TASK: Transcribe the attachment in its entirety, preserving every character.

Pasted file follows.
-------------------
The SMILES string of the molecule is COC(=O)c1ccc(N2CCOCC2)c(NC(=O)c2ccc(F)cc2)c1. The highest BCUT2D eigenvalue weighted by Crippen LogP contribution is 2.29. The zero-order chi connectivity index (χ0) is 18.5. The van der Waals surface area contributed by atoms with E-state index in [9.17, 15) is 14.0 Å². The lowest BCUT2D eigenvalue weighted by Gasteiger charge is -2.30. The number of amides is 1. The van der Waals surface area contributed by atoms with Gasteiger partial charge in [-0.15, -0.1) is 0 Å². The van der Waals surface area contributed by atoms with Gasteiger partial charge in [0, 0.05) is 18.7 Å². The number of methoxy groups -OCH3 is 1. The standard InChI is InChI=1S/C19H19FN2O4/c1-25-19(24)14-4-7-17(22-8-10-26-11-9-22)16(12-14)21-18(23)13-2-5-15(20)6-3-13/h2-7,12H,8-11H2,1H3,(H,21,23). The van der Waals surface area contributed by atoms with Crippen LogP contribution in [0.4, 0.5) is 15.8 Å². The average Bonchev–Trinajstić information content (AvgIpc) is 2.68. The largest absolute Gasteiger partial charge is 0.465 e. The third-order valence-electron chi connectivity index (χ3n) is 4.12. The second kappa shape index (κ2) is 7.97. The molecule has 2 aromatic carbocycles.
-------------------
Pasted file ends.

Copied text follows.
The SMILES string of the molecule is COC(=O)c1ccc(N2CCOCC2)c(NC(=O)c2ccc(F)cc2)c1. The highest BCUT2D eigenvalue weighted by Crippen LogP contribution is 2.29. The zero-order chi connectivity index (χ0) is 18.5. The van der Waals surface area contributed by atoms with E-state index in [9.17, 15) is 14.0 Å². The lowest BCUT2D eigenvalue weighted by Gasteiger charge is -2.30. The number of amides is 1. The van der Waals surface area contributed by atoms with Gasteiger partial charge in [-0.15, -0.1) is 0 Å². The van der Waals surface area contributed by atoms with Gasteiger partial charge in [0, 0.05) is 18.7 Å². The number of methoxy groups -OCH3 is 1. The standard InChI is InChI=1S/C19H19FN2O4/c1-25-19(24)14-4-7-17(22-8-10-26-11-9-22)16(12-14)21-18(23)13-2-5-15(20)6-3-13/h2-7,12H,8-11H2,1H3,(H,21,23). The van der Waals surface area contributed by atoms with Crippen LogP contribution in [0.4, 0.5) is 15.8 Å². The average Bonchev–Trinajstić information content (AvgIpc) is 2.68. The largest absolute Gasteiger partial charge is 0.465 e. The third-order valence-electron chi connectivity index (χ3n) is 4.12. The second kappa shape index (κ2) is 7.97. The molecule has 2 aromatic carbocycles.